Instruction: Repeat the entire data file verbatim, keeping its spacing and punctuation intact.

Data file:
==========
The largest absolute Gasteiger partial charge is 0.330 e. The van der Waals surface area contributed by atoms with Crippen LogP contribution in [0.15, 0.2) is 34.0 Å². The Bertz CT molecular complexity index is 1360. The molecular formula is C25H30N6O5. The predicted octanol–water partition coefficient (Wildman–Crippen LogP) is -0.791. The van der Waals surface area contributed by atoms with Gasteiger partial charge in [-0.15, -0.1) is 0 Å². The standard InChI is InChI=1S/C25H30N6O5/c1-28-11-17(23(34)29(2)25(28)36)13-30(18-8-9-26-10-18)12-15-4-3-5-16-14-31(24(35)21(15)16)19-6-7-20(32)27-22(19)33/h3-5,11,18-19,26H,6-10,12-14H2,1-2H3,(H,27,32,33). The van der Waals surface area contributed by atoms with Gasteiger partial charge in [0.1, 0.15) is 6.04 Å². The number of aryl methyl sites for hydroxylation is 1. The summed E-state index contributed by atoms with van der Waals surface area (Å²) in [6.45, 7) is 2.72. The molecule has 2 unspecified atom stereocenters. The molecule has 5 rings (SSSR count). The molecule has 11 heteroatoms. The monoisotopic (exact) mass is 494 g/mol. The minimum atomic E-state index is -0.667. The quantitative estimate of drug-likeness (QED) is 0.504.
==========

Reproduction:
The largest absolute Gasteiger partial charge is 0.330 e. The van der Waals surface area contributed by atoms with Crippen LogP contribution in [0.15, 0.2) is 34.0 Å². The Bertz CT molecular complexity index is 1360. The molecular formula is C25H30N6O5. The predicted octanol–water partition coefficient (Wildman–Crippen LogP) is -0.791. The van der Waals surface area contributed by atoms with Gasteiger partial charge in [-0.15, -0.1) is 0 Å². The standard InChI is InChI=1S/C25H30N6O5/c1-28-11-17(23(34)29(2)25(28)36)13-30(18-8-9-26-10-18)12-15-4-3-5-16-14-31(24(35)21(15)16)19-6-7-20(32)27-22(19)33/h3-5,11,18-19,26H,6-10,12-14H2,1-2H3,(H,27,32,33). The van der Waals surface area contributed by atoms with Gasteiger partial charge in [0.1, 0.15) is 6.04 Å². The number of aryl methyl sites for hydroxylation is 1. The summed E-state index contributed by atoms with van der Waals surface area (Å²) in [6.45, 7) is 2.72. The molecule has 2 unspecified atom stereocenters. The molecule has 5 rings (SSSR count). The molecule has 11 heteroatoms. The monoisotopic (exact) mass is 494 g/mol. The minimum atomic E-state index is -0.667. The quantitative estimate of drug-likeness (QED) is 0.504.